Avista Warns of Bottleneck in Power Supplyby Bert Caldwell
The Spokesman Review - November 27, 2001
Expiration of a 10-year agreement that helped move electricity from Montana into Washington and Oregon could strand hundreds of megawatts that may be needed this winter, Avista Utilities warned regional officials last week.
President Scott Morris, in a letter mailed last Wednesday, also said Avista has a much cheaper solution to removing a transmission bottleneck through the area than does the Bonneville Power Administration.
Bonneville's Bob King, who has worked with Avista on the issue, said the Spokane utility overestimates the cost of improvements, which would include a beefed up line between Spokane and Grand Coulee.
And, he said, Avista submitted a modified version of the 1991 agreement that would shift too much risk of system disruptions to Bonneville.
The original pact expired Oct. 31.
Bonneville sells about 40 percent of all electricity consumed in the Northwest. The federal agency's transmission lines carry almost 75 percent of all power in the region.
Little capacity has been added in the past 10 years, and the lack of new wire became painfully obvious in the past year because utilities were unable to move scarce megawatts from generating stations to consumers.
Morris says Bonneville's decision to buy back electricity normally sold to the region's aluminum smelters made the transmission problem worse. Plants at Mead and Columbia Falls, Mont., had soaked up huge amounts of power east of a choke point near Spokane.
With those plants shut down, the electricity they consumed has to be moved west. But existing wires cannot handle the load.
To help ease the congestion, Avista agreed to reinforce its system and, if necessary, reduce the output at the Noxon Rapids Dam to maintain a balance between generation and transmission, Morris says.
The deal saved Northwest utilities millions, but stressed Avista equipment and possibly shortened its operating life. Morris says Avista received no compensation for its trouble.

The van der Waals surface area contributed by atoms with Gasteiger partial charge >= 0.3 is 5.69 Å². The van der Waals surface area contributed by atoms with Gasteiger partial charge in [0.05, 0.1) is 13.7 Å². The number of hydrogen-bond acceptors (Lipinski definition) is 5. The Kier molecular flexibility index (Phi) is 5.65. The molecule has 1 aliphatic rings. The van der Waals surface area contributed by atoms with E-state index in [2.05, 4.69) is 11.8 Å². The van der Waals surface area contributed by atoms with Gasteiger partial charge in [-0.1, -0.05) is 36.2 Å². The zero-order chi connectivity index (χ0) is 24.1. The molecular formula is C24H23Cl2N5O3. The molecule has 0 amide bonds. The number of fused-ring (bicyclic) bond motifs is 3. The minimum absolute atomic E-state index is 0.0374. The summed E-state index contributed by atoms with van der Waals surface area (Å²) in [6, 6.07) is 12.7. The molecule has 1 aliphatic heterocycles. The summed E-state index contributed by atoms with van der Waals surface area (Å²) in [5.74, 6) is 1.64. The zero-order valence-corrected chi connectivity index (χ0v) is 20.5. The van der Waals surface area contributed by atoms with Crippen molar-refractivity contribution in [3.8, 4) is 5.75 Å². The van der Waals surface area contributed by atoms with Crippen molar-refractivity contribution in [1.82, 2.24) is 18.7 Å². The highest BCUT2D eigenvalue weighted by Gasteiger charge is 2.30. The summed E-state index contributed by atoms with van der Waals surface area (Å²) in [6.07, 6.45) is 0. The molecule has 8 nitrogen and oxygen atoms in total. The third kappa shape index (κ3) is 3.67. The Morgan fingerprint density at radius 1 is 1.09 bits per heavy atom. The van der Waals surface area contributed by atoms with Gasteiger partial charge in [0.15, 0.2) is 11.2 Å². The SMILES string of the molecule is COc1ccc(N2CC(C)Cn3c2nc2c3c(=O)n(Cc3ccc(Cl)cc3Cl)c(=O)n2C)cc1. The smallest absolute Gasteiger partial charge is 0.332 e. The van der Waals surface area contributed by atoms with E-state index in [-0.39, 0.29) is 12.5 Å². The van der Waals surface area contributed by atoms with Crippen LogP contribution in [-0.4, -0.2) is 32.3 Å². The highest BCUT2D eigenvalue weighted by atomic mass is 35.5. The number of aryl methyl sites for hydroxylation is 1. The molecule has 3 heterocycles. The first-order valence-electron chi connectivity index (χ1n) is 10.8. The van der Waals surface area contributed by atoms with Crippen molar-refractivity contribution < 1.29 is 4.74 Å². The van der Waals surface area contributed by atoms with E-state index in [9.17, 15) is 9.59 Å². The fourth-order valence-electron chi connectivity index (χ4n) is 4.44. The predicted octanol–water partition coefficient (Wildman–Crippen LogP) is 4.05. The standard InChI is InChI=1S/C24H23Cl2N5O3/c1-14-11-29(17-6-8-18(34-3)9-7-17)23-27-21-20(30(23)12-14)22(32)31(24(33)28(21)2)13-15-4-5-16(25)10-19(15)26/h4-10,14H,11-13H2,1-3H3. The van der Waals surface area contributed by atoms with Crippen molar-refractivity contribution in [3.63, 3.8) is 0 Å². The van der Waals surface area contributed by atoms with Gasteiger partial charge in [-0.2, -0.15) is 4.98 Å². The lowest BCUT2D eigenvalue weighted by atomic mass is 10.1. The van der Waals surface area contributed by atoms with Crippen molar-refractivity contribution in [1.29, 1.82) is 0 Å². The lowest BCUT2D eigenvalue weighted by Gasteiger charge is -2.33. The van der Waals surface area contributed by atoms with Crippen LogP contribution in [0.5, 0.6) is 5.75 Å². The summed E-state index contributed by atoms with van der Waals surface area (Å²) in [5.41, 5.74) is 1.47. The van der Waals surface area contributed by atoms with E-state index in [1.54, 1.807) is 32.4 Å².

He says Avista will not continue to take the risk of damaging its system without a new deal with Bonneville.
King said Bonneville also put additional stress on its system. And much of the $10 million spent over the last decade to bolster Avista's transmission network across Idaho came from Bonneville, he said.
"They've clearly reaped a lot of benefits over the years," King said.
Avista's grid is more vulnerable to failure than Bonneville's simply because its capacity is smaller, he said.
King said Bonneville can ease some of the stress on the system by rebuilding a line from the Bell substation in north Spokane to Grand Coulee. The cost would be about $100 million.
But Morris says the total cost, including improvements east of Spokane, would be $250 million.
Reinforcing key points in Avista's grid could do the job for less than $120 million, according to Scott Waples, Avista's chief system planning engineer.
Almost 2,000 megawatts of generating capacity, enough to power two Seattles, could be stranded in Montana and Idaho if an overload brings down the system east of Spokane, he said.
Waples said transmission constraints have already deprived Avista and other utilities of some power during critical periods.
Morris' letter was sent to the governors and senators of the four Northwest states, four U.S. representatives, including George Nethercutt, Bonneville Administrator Steve Wright, utility commissioners in Washington and Oregon, and Francis Blake, deputy secretary of the U.S. Department of Energy.
More information will be forthcoming, he says, suggesting recipients might want to encourage Bonneville to reach a new agreement with Avista.
King said the agency is preparing a response to the Morris letter.
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